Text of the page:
David James

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Person.png David James   PowerbaseRdf-icon.png
(businessman)

'Foundation X'

In November 2010 Lord James claimed in the House of Lords that he had been approached by a secretive "megarich" organisation, which James referred to only as 'Foundation X', wishing to fund massive public works projects in the UK with vast currency reserves backed by gold bullion.[1][2] A Labour Party staff member and political blogger who wrote about the story[3] speculated that the organisation in question is the Office of International Treasury Control.[4] possibly an organisation though unknown or unacknowledged by any government to date. However, James has stated that he had not been approached by the Office of International Treasury Control, that there were no links between Foundation X and the Office of International Treasury Control,[5] that the Foundation X was a viable organisation, and that the offer was in good faith. Further, in the course of the recorded speech James uses a comparison to the "total value of the Vatican Bank Reserves" to denounce the validity of the "total amount of bullion ever taken from the earth's crust" as given by a "12-year-old issue of National Geographic" (the alleged single source for this figure), which had been used by Lord Strathclyde to dismiss the claim for the assets of Foundation X to be backed by bullion. In this speech Lord James of Blackheath neither identifies Foundation X with the Vatican or the Vatican Bank nor does he hint on any such connection.[6]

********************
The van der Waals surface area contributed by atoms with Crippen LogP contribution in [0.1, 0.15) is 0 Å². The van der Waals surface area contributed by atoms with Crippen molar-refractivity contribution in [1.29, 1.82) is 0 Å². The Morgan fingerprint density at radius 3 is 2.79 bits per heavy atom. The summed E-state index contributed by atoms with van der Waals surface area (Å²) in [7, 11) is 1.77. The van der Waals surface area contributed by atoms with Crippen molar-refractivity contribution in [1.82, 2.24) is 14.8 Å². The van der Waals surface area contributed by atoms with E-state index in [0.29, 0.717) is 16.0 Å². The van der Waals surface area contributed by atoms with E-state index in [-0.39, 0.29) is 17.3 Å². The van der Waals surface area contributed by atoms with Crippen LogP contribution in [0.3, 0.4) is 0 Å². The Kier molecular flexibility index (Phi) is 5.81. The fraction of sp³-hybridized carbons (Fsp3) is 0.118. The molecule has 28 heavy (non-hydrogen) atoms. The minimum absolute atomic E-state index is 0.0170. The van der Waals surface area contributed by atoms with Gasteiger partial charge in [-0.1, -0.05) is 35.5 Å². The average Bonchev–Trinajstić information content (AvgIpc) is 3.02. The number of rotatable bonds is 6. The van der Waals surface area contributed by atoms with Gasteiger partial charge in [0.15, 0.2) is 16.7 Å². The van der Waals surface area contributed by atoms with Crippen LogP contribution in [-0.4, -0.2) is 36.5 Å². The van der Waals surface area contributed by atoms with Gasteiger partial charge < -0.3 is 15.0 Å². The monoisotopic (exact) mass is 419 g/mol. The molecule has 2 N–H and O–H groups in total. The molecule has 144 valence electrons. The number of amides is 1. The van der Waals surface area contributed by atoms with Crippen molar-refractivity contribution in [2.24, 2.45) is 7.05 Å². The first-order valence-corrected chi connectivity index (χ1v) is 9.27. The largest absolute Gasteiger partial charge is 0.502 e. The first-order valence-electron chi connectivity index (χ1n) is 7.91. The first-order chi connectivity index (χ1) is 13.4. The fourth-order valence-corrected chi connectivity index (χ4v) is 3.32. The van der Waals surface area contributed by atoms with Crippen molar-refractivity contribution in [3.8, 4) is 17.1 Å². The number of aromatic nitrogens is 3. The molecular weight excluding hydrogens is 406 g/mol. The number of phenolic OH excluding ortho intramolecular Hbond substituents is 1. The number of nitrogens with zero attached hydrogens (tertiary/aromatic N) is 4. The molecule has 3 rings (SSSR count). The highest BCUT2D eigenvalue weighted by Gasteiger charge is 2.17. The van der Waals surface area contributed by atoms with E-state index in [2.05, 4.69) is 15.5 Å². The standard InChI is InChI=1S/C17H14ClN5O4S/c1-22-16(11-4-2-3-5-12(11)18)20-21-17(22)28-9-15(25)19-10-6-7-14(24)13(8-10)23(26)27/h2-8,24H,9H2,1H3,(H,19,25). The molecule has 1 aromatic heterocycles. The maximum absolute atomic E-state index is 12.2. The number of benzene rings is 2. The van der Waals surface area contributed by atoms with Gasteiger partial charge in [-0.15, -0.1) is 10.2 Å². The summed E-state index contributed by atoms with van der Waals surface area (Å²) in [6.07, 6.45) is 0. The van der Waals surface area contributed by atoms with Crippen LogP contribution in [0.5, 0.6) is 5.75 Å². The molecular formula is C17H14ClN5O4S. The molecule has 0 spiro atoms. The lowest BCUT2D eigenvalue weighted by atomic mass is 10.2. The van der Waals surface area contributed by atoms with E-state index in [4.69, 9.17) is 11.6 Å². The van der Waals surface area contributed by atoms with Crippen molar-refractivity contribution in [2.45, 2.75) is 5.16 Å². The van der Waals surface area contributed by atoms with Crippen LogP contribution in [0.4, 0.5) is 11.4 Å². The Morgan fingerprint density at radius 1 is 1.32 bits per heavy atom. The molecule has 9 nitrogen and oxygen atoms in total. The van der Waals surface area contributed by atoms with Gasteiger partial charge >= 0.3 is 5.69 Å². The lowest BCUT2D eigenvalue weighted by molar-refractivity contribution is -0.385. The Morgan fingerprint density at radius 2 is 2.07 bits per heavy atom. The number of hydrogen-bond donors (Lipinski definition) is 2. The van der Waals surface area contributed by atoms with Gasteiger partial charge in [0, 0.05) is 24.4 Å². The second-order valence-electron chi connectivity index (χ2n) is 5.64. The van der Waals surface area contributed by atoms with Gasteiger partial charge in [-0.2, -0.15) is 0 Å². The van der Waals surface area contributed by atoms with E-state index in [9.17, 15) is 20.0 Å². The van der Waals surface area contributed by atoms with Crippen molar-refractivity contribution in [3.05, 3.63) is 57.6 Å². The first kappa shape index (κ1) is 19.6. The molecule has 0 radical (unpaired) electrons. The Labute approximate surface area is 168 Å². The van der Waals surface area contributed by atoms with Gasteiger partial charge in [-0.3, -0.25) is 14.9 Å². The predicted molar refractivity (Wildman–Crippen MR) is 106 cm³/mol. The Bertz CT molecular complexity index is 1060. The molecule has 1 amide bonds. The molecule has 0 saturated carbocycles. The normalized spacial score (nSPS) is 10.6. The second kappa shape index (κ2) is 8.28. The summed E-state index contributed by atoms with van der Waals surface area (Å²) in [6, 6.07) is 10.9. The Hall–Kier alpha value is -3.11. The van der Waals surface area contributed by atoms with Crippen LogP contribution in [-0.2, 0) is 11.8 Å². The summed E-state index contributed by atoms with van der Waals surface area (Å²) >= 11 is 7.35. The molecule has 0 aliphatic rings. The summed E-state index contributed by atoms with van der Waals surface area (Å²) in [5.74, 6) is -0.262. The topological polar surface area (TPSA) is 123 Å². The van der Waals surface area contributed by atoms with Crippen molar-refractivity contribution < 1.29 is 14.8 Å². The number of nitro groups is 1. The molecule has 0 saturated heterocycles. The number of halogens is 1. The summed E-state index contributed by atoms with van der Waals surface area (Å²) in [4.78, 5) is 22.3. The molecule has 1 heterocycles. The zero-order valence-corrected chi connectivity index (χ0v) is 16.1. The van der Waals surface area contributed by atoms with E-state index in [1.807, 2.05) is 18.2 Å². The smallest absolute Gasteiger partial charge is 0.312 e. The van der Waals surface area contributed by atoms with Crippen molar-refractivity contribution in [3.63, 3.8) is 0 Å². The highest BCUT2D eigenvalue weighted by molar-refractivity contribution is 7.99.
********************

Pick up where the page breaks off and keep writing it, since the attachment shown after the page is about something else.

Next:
Denial by the Treasury

On Saturday 6 November 2010; the HM Treasury issued a statement which contradicted James' earlier claims; denying that any meeting took place between Lord James and Treasury commercial secretary Lord Sassoon and a representative of the group which had been referred to as 'Foundation-X'.[7]

"Fed Fraud" speech

James attracted some press[8][9] and blog[10] attention after another speech in the House of Lords on 16 February 2012, in which he claimed a massive $15 trillion money-laundering fraud from the United States Federal Reserve in the name of "Yohannes Riyadi" – a man who may or may not exist. James offered to provide evidence and asked for an official investigation (Hansard, transcription 16 February 2012, Column 1016, from 5.20 pm).[11][clarification needed]


References